Penn State and Shared Governance

I’ve been tempted not to comment on the Penn State scandal simply because of the massive attention it’s already received and the fact that speaking out against child molestation is hardly a controversial stand. But the scandal is important precisely because of that attention, and what lessons are drawn from it.

Henry A. Giroux and Susan Searls Giroux write at Truthout about the massive revenues involved in Penn State athletics and how big money helped create the atmosphere for a cover-up. When the job of administrators is to protect revenue streams rather than ethical ideals, scandals like Penn State’s become a lot easier.

In a New York Times op-ed last fall, Penn State professor Michael Berube argued that “The principle of ‘shared governance’ is the least well understood aspect of academic freedom.” Actually, I tend to disagree with that analysis; shared governance isn’t part of academic freedom. But shared governance is an essential mechanism for protecting academic freedom. However, it shouldn’t stop there. Shared governance is also an important part of effective university management, precisely because it prevents the kind of unfettered power that leads to abuse. Shared governance isn’t some petty power play by professors; it’s a fundamental to creating better universities, whether we’re talking about athletics or finances or academic freedom.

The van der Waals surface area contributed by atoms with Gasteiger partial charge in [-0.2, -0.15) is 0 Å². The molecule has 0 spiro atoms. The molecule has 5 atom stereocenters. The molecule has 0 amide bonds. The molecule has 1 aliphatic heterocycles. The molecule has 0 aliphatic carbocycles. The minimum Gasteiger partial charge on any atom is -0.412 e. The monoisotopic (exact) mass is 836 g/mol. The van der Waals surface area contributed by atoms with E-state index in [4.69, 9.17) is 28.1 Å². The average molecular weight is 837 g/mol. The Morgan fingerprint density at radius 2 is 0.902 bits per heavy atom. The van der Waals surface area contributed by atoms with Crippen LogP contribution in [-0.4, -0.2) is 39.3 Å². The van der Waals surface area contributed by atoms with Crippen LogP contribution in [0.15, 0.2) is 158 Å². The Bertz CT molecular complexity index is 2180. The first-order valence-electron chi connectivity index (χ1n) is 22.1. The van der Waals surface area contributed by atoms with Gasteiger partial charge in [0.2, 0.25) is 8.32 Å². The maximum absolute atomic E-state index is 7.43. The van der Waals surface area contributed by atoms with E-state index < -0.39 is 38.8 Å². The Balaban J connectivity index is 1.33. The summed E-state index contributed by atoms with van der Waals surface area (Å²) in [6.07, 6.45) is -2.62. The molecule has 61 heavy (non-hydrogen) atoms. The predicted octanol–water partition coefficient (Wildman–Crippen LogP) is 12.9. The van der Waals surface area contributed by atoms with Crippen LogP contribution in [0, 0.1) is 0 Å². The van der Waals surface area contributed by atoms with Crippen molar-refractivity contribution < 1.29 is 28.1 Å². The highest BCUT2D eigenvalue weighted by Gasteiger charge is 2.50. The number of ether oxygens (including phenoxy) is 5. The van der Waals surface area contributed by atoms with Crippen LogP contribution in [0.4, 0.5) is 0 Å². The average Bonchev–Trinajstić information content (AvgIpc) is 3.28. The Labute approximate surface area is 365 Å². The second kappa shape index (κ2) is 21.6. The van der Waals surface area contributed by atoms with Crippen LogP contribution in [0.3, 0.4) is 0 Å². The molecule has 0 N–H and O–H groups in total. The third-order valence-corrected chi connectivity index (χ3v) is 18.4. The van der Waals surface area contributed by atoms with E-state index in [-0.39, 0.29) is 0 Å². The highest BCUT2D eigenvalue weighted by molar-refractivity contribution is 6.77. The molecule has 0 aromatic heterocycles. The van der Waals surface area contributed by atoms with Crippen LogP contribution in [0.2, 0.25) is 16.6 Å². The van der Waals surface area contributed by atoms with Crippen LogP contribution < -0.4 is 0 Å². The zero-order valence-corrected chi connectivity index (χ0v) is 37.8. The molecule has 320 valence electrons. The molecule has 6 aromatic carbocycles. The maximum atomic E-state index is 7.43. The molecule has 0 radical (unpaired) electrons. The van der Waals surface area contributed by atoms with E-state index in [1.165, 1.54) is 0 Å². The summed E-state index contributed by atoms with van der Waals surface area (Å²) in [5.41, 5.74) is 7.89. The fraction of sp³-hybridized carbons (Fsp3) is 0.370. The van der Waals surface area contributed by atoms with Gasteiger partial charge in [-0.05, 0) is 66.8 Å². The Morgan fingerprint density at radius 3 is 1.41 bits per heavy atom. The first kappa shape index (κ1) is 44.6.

I’m not sure that shared governance (or any other structure) would have stopped the kind of abuse and individual failings at Penn State, but certainly Berube is right to argue that faculty involvement is much more important than hiring an “ethics officer.” The AAUP’s National Council endorsed Berube’s views.

In a time of campus scandals and budget cuts, we need to point out the necessity of shared governance (and academic freedom, which is essential for employees to offer meaningful oversight and criticism). For years, universities hired more administrators and consultants whenever a problem popped up. What they should have done was turn to the faculty (and other stakeholders on campus) for expertise on what to do.

Your comments are welcome. They must be relevant to the topic at hand and must not contain advertisements, degrade others, or violate laws or considerations of privacy. We encourage the use of your real name, but do not prohibit pseudonyms as long as you don’t impersonate a real person.